Ballerina Fruit Trees and Other Dwarf Pillars: A Selection of Dwarf Fruiting Trees for Growing on a Patio

At one time, the luxury of home grown fruit was only possible for gardeners with big gardens. Then dwarf rootstocks were developed, producing trees suitable for quite small gardens. Now an increasing range of dwarf apple and pear trees are available in pillar form, ideal for patio gardening.

These small trees are normally grafted onto M106 dwarf rootstock and grow to a maximum height of 5-6 ft (1.5-1.8m). As they produce only short side shoots they grow as narrow columns only 12 -18 inches (30-45cm) wide. They give an attractive display of spring blossom to brighten up the patio or to flank an entrance, and a useful crop of tasty fruit.

Cultivation

  • Ballerina and similar pillar trees are very easy to grow.
  • They prefer a sunny position, but avoid windy spots or frost pockets where the blossom can be damaged.
  • They are small enough to make spraying, netting against birds and harvesting very easy without using a ladder.
  • Almost no pruning is needed – just keep them tidy if they start to spread a bit.
  • If growing them in plant pots on a patio, use a good rich compost and top dress each spring with a layer of fresh compost and a high potash fertiliser to ensure a good crop.

Pollination

  • Some fruit trees are self fertile, but most require another different but compatible variety nearby (say within 50 metres) as a pollinator.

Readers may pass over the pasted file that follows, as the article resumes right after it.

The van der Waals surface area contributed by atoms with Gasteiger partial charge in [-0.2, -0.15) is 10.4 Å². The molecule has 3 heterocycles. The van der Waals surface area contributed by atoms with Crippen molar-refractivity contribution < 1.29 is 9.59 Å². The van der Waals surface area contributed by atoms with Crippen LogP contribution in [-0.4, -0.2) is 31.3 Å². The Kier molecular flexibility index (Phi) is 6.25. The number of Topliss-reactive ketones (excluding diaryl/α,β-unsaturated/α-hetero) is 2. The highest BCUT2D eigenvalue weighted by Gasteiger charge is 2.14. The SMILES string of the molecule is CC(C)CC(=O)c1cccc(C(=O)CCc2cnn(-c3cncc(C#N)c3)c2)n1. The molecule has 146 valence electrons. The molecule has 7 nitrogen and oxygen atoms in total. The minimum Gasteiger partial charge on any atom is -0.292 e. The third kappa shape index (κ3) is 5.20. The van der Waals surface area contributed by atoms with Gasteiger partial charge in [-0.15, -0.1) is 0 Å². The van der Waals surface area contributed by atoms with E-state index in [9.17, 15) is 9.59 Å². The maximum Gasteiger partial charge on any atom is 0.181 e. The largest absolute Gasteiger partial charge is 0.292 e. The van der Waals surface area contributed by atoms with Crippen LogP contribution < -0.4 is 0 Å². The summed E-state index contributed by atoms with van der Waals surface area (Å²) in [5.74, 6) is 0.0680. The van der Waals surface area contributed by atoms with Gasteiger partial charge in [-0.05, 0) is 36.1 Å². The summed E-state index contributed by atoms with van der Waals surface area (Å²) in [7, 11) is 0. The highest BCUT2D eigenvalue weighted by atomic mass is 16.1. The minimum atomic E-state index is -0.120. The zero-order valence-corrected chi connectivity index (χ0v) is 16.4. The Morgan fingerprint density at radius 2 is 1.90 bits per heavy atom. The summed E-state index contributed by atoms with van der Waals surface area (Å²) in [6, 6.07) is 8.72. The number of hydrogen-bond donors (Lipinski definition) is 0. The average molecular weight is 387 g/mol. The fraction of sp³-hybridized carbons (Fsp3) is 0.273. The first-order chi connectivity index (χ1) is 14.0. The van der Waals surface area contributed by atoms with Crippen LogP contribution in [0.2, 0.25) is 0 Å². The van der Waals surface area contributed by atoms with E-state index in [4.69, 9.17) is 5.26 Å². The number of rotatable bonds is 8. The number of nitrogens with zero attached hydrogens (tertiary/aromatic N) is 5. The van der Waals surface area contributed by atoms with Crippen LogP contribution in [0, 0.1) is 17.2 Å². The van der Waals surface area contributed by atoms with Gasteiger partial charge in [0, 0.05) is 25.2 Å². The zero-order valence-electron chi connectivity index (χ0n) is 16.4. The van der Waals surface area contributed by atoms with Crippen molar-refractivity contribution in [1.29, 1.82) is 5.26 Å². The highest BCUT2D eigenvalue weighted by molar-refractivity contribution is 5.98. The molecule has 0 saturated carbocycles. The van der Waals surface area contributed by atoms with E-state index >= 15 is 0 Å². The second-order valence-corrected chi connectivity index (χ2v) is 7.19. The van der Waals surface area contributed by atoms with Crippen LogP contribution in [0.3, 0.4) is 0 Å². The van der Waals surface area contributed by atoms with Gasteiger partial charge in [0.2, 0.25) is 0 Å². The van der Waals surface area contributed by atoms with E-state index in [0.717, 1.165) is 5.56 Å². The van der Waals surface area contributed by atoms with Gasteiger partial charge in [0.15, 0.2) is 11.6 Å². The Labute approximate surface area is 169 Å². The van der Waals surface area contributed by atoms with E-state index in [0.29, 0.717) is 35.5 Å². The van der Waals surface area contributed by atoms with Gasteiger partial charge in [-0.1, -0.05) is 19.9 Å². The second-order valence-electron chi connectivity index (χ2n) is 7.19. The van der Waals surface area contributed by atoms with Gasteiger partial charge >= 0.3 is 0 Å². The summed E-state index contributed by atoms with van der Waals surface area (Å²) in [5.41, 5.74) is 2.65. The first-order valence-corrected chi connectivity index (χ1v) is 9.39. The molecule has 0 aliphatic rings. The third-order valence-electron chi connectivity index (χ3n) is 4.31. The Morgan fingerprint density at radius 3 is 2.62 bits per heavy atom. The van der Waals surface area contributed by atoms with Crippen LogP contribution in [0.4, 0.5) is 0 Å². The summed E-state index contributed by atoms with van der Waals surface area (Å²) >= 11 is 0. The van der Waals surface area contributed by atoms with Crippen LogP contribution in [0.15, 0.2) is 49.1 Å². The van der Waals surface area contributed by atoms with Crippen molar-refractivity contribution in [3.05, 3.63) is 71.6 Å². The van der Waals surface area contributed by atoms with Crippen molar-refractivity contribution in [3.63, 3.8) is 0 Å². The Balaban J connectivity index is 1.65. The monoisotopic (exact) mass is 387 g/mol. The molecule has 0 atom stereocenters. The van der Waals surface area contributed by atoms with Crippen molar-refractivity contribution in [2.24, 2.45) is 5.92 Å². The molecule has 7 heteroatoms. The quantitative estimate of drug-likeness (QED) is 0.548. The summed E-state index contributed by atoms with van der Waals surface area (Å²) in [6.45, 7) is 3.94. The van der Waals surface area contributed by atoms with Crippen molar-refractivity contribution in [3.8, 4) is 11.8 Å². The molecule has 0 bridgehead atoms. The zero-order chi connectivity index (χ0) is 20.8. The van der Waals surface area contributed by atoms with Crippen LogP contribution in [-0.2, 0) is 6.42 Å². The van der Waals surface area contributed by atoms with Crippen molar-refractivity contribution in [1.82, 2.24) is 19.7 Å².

• Compatible varieties are those which blossom at the same time, classified in lettered groups (some growers number the groups). Apple trees will cross pollinate with others in the same group, and usually with one from the group immediately above or below.
  • The only self fertile Ballerina is the crab apple, Maypole, which will also pollinate compatible eating apples.

Ballerina Fruit Trees

Varieties in the Ballerina range include:

  • Maypole. A crab apple tree. It has carmine flowers followed by bronze leaves and large purple fruit. Self fertile. Pollination group B.
  • Charlotte. An early cooker with large apples. Green with a touch of red; sharp tasting. Will store well into the New Year. Pollination group C.
  • Flamenco. A late dessert keeper. Fruit predominantly orange/red, crisp and sharp tasting. Stores into the New Year. Pollination group D.
  • Waltz. A late red/green apple, sweet and of good flavour. Will keep past Christmas.
  • Polka. Early bright red apples on green background. Excellent flavour. Pollination group C.
  • Bolero. An early green apple with a slight golden red flush. Crisp and juicy. Pollination group A.

Other Dwarf Pillar Trees

Some suppliers like Gardening Express in Britain now offer traditional fruit tree varieties with a dwarf habit like ballerinas. These include:

  • Gala. Small red dessert apple with soft flesh. Can be prone to scab. Partly self fertile. Pollination group D.
  • Braeburn. Very popular “supermarket” apple, with an excellent taste, good crispness and a green skin flushed golden red. Only suitable for the warmer parts of the UK. Self fertile. Pollination group E.
  • Golden Delicious. A garden dessert apple variety for the warmer parts of the UK with a gold/green skin. Fresh from the tree it is a crisp and juicy apple. Pollination group D.
  • Doyenne de Comice Pear. Doyenne du Comice is one of the finest flavoured and most popular dessert pears with a smooth russet skin. Pollination group E (Conference and Williams pears are suitable pollinators).

Other Forms of Dwarf Fruit Tree

Although Ballerina type trees are ideal for the patio, other forms of dwarf tree take little more space, are available in a wider range of varieties from specialist nurseries and are useful as pollinators.